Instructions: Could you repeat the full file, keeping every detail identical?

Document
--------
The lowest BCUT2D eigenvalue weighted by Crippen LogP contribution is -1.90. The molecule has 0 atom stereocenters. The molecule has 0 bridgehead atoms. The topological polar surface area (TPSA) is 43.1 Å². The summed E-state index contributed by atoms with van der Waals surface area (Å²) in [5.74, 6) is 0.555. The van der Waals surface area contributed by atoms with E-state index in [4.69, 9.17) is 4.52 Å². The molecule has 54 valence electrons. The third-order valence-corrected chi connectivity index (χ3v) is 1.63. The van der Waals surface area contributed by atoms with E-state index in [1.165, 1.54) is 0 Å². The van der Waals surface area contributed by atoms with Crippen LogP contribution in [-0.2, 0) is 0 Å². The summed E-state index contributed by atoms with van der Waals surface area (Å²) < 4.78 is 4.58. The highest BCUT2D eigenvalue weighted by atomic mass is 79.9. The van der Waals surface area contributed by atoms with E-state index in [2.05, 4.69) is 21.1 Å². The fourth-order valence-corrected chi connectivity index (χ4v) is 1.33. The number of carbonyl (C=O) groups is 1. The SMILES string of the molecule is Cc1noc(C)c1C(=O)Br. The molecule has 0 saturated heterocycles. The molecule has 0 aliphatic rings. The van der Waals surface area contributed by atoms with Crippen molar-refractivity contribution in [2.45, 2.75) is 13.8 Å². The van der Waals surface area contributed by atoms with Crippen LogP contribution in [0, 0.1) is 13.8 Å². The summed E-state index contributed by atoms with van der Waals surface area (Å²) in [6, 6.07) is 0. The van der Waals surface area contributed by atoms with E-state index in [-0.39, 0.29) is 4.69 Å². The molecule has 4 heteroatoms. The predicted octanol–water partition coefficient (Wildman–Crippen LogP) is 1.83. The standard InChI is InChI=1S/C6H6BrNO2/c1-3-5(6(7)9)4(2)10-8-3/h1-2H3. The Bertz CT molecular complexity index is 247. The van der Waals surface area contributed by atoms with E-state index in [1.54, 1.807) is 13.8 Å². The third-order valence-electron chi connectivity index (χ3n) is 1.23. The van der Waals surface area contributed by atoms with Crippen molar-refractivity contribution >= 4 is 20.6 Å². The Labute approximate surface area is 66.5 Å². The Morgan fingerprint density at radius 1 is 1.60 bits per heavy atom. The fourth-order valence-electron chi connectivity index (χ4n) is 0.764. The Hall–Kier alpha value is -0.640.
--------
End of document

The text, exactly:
The lowest BCUT2D eigenvalue weighted by Crippen LogP contribution is -1.90. The molecule has 0 atom stereocenters. The molecule has 0 bridgehead atoms. The topological polar surface area (TPSA) is 43.1 Å². The summed E-state index contributed by atoms with van der Waals surface area (Å²) in [5.74, 6) is 0.555. The van der Waals surface area contributed by atoms with E-state index in [4.69, 9.17) is 4.52 Å². The molecule has 54 valence electrons. The third-order valence-corrected chi connectivity index (χ3v) is 1.63. The van der Waals surface area contributed by atoms with E-state index in [1.165, 1.54) is 0 Å². The van der Waals surface area contributed by atoms with Crippen LogP contribution in [-0.2, 0) is 0 Å². The summed E-state index contributed by atoms with van der Waals surface area (Å²) < 4.78 is 4.58. The highest BCUT2D eigenvalue weighted by atomic mass is 79.9. The van der Waals surface area contributed by atoms with E-state index in [2.05, 4.69) is 21.1 Å². The fourth-order valence-corrected chi connectivity index (χ4v) is 1.33. The number of carbonyl (C=O) groups is 1. The SMILES string of the molecule is Cc1noc(C)c1C(=O)Br. The molecule has 0 saturated heterocycles. The molecule has 0 aliphatic rings. The van der Waals surface area contributed by atoms with Crippen molar-refractivity contribution in [2.45, 2.75) is 13.8 Å². The van der Waals surface area contributed by atoms with Crippen LogP contribution in [0, 0.1) is 13.8 Å². The summed E-state index contributed by atoms with van der Waals surface area (Å²) in [6, 6.07) is 0. The van der Waals surface area contributed by atoms with E-state index in [-0.39, 0.29) is 4.69 Å². The molecule has 4 heteroatoms. The predicted octanol–water partition coefficient (Wildman–Crippen LogP) is 1.83. The standard InChI is InChI=1S/C6H6BrNO2/c1-3-5(6(7)9)4(2)10-8-3/h1-2H3. The Bertz CT molecular complexity index is 247. The van der Waals surface area contributed by atoms with E-state index in [1.54, 1.807) is 13.8 Å². The third-order valence-electron chi connectivity index (χ3n) is 1.23. The van der Waals surface area contributed by atoms with Crippen molar-refractivity contribution >= 4 is 20.6 Å². The Labute approximate surface area is 66.5 Å². The Morgan fingerprint density at radius 1 is 1.60 bits per heavy atom. The fourth-order valence-electron chi connectivity index (χ4n) is 0.764. The Hall–Kier alpha value is -0.640.